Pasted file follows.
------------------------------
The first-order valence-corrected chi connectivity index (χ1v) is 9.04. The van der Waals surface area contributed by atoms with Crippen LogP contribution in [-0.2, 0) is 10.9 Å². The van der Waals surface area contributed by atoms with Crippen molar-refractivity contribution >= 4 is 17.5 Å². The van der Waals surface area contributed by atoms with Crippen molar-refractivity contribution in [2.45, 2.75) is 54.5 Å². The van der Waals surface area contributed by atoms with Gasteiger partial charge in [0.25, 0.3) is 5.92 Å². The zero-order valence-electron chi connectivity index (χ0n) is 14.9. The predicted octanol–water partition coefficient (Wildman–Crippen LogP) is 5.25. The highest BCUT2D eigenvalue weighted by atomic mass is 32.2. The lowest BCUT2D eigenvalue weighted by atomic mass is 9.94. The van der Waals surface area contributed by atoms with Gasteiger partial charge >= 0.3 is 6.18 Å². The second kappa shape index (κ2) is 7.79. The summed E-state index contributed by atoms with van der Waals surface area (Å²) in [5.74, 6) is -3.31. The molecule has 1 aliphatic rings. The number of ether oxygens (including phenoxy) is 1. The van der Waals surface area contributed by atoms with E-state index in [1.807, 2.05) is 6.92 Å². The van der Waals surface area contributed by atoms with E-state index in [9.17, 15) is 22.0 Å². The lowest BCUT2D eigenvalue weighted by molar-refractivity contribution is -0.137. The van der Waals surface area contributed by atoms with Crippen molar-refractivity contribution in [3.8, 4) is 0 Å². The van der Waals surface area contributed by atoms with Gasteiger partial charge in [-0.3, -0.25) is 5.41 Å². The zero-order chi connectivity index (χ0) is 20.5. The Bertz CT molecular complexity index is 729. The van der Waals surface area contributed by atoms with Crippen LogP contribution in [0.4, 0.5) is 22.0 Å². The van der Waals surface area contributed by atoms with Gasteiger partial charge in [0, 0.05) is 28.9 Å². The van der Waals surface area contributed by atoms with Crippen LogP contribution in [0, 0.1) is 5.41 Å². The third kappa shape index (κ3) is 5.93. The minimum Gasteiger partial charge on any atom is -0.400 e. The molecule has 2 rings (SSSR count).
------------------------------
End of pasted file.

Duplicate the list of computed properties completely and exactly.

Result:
The first-order valence-corrected chi connectivity index (χ1v) is 9.04. The van der Waals surface area contributed by atoms with Crippen LogP contribution in [-0.2, 0) is 10.9 Å². The van der Waals surface area contributed by atoms with Crippen molar-refractivity contribution >= 4 is 17.5 Å². The van der Waals surface area contributed by atoms with Crippen molar-refractivity contribution in [2.45, 2.75) is 54.5 Å². The van der Waals surface area contributed by atoms with Gasteiger partial charge in [0.25, 0.3) is 5.92 Å². The zero-order valence-electron chi connectivity index (χ0n) is 14.9. The predicted octanol–water partition coefficient (Wildman–Crippen LogP) is 5.25. The highest BCUT2D eigenvalue weighted by atomic mass is 32.2. The lowest BCUT2D eigenvalue weighted by atomic mass is 9.94. The van der Waals surface area contributed by atoms with Gasteiger partial charge >= 0.3 is 6.18 Å². The second kappa shape index (κ2) is 7.79. The summed E-state index contributed by atoms with van der Waals surface area (Å²) in [5.74, 6) is -3.31. The molecule has 1 aliphatic rings. The number of ether oxygens (including phenoxy) is 1. The van der Waals surface area contributed by atoms with E-state index in [1.807, 2.05) is 6.92 Å². The van der Waals surface area contributed by atoms with E-state index in [9.17, 15) is 22.0 Å². The lowest BCUT2D eigenvalue weighted by molar-refractivity contribution is -0.137. The van der Waals surface area contributed by atoms with Crippen molar-refractivity contribution in [3.8, 4) is 0 Å². The van der Waals surface area contributed by atoms with Gasteiger partial charge in [-0.3, -0.25) is 5.41 Å². The zero-order chi connectivity index (χ0) is 20.5. The Bertz CT molecular complexity index is 729. The van der Waals surface area contributed by atoms with Crippen LogP contribution in [0.4, 0.5) is 22.0 Å². The van der Waals surface area contributed by atoms with Gasteiger partial charge in [0, 0.05) is 28.9 Å². The van der Waals surface area contributed by atoms with Crippen LogP contribution in [0, 0.1) is 5.41 Å². The third kappa shape index (κ3) is 5.93. The minimum Gasteiger partial charge on any atom is -0.400 e. The molecule has 2 rings (SSSR count).